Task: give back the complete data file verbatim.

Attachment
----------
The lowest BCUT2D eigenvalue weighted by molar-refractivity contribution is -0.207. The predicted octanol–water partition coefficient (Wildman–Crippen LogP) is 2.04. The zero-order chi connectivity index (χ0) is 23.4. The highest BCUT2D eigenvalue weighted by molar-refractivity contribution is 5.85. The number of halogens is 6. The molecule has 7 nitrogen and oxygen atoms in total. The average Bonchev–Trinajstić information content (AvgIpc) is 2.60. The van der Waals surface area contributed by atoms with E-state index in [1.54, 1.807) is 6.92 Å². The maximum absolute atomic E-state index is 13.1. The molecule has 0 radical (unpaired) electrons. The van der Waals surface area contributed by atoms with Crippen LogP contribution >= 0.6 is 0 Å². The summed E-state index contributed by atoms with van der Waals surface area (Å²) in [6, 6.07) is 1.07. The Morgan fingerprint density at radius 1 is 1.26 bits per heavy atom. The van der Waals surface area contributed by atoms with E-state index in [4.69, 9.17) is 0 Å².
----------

The lowest BCUT2D eigenvalue weighted by molar-refractivity contribution is -0.207. The predicted octanol–water partition coefficient (Wildman–Crippen LogP) is 2.04. The zero-order chi connectivity index (χ0) is 23.4. The highest BCUT2D eigenvalue weighted by molar-refractivity contribution is 5.85. The number of halogens is 6. The molecule has 7 nitrogen and oxygen atoms in total. The average Bonchev–Trinajstić information content (AvgIpc) is 2.60. The van der Waals surface area contributed by atoms with E-state index in [1.54, 1.807) is 6.92 Å². The maximum absolute atomic E-state index is 13.1. The molecule has 0 radical (unpaired) electrons. The van der Waals surface area contributed by atoms with Crippen LogP contribution >= 0.6 is 0 Å². The summed E-state index contributed by atoms with van der Waals surface area (Å²) in [6, 6.07) is 1.07. The Morgan fingerprint density at radius 1 is 1.26 bits per heavy atom. The van der Waals surface area contributed by atoms with E-state index in [4.69, 9.17) is 0 Å².